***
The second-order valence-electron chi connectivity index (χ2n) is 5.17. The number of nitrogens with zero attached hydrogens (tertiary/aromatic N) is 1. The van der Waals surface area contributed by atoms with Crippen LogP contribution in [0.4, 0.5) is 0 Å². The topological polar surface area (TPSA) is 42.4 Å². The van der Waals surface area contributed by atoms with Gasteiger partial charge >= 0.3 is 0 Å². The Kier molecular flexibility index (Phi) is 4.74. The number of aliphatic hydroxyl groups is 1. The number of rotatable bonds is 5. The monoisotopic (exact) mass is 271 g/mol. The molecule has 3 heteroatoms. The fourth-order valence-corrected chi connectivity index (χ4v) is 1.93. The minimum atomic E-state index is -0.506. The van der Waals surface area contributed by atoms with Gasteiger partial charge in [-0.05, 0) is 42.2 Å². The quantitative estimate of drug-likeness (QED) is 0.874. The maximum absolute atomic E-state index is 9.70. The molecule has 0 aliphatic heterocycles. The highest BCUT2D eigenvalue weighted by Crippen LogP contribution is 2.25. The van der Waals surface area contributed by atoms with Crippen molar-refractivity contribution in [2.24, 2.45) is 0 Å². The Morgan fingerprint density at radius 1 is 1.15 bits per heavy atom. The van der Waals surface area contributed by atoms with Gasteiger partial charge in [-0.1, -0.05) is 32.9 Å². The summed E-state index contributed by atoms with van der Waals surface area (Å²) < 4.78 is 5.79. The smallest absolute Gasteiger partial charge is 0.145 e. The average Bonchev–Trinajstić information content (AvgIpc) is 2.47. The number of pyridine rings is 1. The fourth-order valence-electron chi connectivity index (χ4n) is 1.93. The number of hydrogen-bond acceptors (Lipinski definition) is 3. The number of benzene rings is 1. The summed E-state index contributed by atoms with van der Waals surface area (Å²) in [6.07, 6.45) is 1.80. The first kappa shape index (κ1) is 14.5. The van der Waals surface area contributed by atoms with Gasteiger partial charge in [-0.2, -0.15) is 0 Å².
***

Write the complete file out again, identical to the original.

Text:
The second-order valence-electron chi connectivity index (χ2n) is 5.17. The number of nitrogens with zero attached hydrogens (tertiary/aromatic N) is 1. The van der Waals surface area contributed by atoms with Crippen LogP contribution in [0.4, 0.5) is 0 Å². The topological polar surface area (TPSA) is 42.4 Å². The van der Waals surface area contributed by atoms with Gasteiger partial charge >= 0.3 is 0 Å². The Kier molecular flexibility index (Phi) is 4.74. The number of aliphatic hydroxyl groups is 1. The number of rotatable bonds is 5. The monoisotopic (exact) mass is 271 g/mol. The molecule has 3 heteroatoms. The fourth-order valence-corrected chi connectivity index (χ4v) is 1.93. The minimum atomic E-state index is -0.506. The van der Waals surface area contributed by atoms with Gasteiger partial charge in [-0.05, 0) is 42.2 Å². The quantitative estimate of drug-likeness (QED) is 0.874. The maximum absolute atomic E-state index is 9.70. The molecule has 0 aliphatic heterocycles. The highest BCUT2D eigenvalue weighted by Crippen LogP contribution is 2.25. The van der Waals surface area contributed by atoms with Crippen molar-refractivity contribution in [2.24, 2.45) is 0 Å². The Morgan fingerprint density at radius 1 is 1.15 bits per heavy atom. The van der Waals surface area contributed by atoms with Gasteiger partial charge in [-0.1, -0.05) is 32.9 Å². The summed E-state index contributed by atoms with van der Waals surface area (Å²) < 4.78 is 5.79. The smallest absolute Gasteiger partial charge is 0.145 e. The average Bonchev–Trinajstić information content (AvgIpc) is 2.47. The number of pyridine rings is 1. The fourth-order valence-electron chi connectivity index (χ4n) is 1.93. The number of hydrogen-bond acceptors (Lipinski definition) is 3. The number of benzene rings is 1. The summed E-state index contributed by atoms with van der Waals surface area (Å²) in [6.07, 6.45) is 1.80. The first kappa shape index (κ1) is 14.5. The van der Waals surface area contributed by atoms with Gasteiger partial charge in [-0.2, -0.15) is 0 Å².